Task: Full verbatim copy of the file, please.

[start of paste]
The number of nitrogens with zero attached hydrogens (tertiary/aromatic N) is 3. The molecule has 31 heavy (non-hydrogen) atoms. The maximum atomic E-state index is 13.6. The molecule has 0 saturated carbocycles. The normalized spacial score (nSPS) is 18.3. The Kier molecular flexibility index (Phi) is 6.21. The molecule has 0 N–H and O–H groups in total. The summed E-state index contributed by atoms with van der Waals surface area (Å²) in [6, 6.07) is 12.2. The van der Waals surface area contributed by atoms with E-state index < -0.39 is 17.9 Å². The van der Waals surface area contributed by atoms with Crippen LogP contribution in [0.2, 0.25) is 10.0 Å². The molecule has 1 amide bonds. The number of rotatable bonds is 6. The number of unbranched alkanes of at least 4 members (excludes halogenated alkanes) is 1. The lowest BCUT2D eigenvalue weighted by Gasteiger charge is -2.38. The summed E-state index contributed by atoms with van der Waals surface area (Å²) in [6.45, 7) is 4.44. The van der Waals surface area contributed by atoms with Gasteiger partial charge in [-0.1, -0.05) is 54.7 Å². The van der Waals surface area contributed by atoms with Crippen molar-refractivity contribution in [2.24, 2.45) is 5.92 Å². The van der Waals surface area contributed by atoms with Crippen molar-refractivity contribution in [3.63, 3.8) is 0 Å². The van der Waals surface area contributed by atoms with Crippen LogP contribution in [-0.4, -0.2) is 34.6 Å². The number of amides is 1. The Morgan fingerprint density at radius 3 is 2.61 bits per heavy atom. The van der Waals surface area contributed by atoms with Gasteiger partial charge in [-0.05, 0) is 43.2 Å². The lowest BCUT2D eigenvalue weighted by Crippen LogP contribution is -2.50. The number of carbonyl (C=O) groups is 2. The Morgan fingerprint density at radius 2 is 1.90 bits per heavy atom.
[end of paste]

The number of nitrogens with zero attached hydrogens (tertiary/aromatic N) is 3. The molecule has 31 heavy (non-hydrogen) atoms. The maximum atomic E-state index is 13.6. The molecule has 0 saturated carbocycles. The normalized spacial score (nSPS) is 18.3. The Kier molecular flexibility index (Phi) is 6.21. The molecule has 0 N–H and O–H groups in total. The summed E-state index contributed by atoms with van der Waals surface area (Å²) in [6, 6.07) is 12.2. The van der Waals surface area contributed by atoms with E-state index < -0.39 is 17.9 Å². The van der Waals surface area contributed by atoms with Crippen LogP contribution in [0.2, 0.25) is 10.0 Å². The molecule has 1 amide bonds. The number of rotatable bonds is 6. The number of unbranched alkanes of at least 4 members (excludes halogenated alkanes) is 1. The lowest BCUT2D eigenvalue weighted by Gasteiger charge is -2.38. The summed E-state index contributed by atoms with van der Waals surface area (Å²) in [6.45, 7) is 4.44. The van der Waals surface area contributed by atoms with Gasteiger partial charge in [-0.1, -0.05) is 54.7 Å². The van der Waals surface area contributed by atoms with Crippen molar-refractivity contribution in [2.24, 2.45) is 5.92 Å². The van der Waals surface area contributed by atoms with Crippen molar-refractivity contribution in [3.63, 3.8) is 0 Å². The van der Waals surface area contributed by atoms with Crippen LogP contribution in [-0.4, -0.2) is 34.6 Å². The number of amides is 1. The Morgan fingerprint density at radius 3 is 2.61 bits per heavy atom. The van der Waals surface area contributed by atoms with Gasteiger partial charge in [-0.05, 0) is 43.2 Å². The lowest BCUT2D eigenvalue weighted by Crippen LogP contribution is -2.50. The number of carbonyl (C=O) groups is 2. The Morgan fingerprint density at radius 2 is 1.90 bits per heavy atom.